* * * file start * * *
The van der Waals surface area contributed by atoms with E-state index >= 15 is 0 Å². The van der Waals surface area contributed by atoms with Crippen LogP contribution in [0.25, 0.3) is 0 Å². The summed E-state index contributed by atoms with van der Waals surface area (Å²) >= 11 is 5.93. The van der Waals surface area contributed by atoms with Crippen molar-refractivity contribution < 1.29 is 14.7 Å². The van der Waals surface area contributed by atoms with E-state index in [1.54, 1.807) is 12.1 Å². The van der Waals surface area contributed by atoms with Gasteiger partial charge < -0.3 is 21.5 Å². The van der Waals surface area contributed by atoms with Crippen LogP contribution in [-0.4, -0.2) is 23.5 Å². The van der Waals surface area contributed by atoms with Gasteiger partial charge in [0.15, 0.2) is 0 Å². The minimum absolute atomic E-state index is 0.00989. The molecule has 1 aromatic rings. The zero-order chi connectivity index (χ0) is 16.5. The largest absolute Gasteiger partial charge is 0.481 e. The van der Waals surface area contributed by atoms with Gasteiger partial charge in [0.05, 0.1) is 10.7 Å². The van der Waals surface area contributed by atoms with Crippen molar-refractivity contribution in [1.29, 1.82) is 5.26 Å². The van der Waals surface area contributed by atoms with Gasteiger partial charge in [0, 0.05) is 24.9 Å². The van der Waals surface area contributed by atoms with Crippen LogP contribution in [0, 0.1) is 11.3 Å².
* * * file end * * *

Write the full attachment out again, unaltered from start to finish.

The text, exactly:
The van der Waals surface area contributed by atoms with E-state index >= 15 is 0 Å². The van der Waals surface area contributed by atoms with Crippen LogP contribution in [0.25, 0.3) is 0 Å². The summed E-state index contributed by atoms with van der Waals surface area (Å²) >= 11 is 5.93. The van der Waals surface area contributed by atoms with Crippen molar-refractivity contribution < 1.29 is 14.7 Å². The van der Waals surface area contributed by atoms with E-state index in [1.54, 1.807) is 12.1 Å². The van der Waals surface area contributed by atoms with Gasteiger partial charge < -0.3 is 21.5 Å². The van der Waals surface area contributed by atoms with Crippen LogP contribution in [-0.4, -0.2) is 23.5 Å². The van der Waals surface area contributed by atoms with Gasteiger partial charge in [0.15, 0.2) is 0 Å². The minimum absolute atomic E-state index is 0.00989. The molecule has 1 aromatic rings. The zero-order chi connectivity index (χ0) is 16.5. The largest absolute Gasteiger partial charge is 0.481 e. The van der Waals surface area contributed by atoms with Gasteiger partial charge in [0.05, 0.1) is 10.7 Å². The van der Waals surface area contributed by atoms with Crippen molar-refractivity contribution in [1.29, 1.82) is 5.26 Å². The van der Waals surface area contributed by atoms with Gasteiger partial charge in [0, 0.05) is 24.9 Å². The van der Waals surface area contributed by atoms with Crippen LogP contribution in [0, 0.1) is 11.3 Å².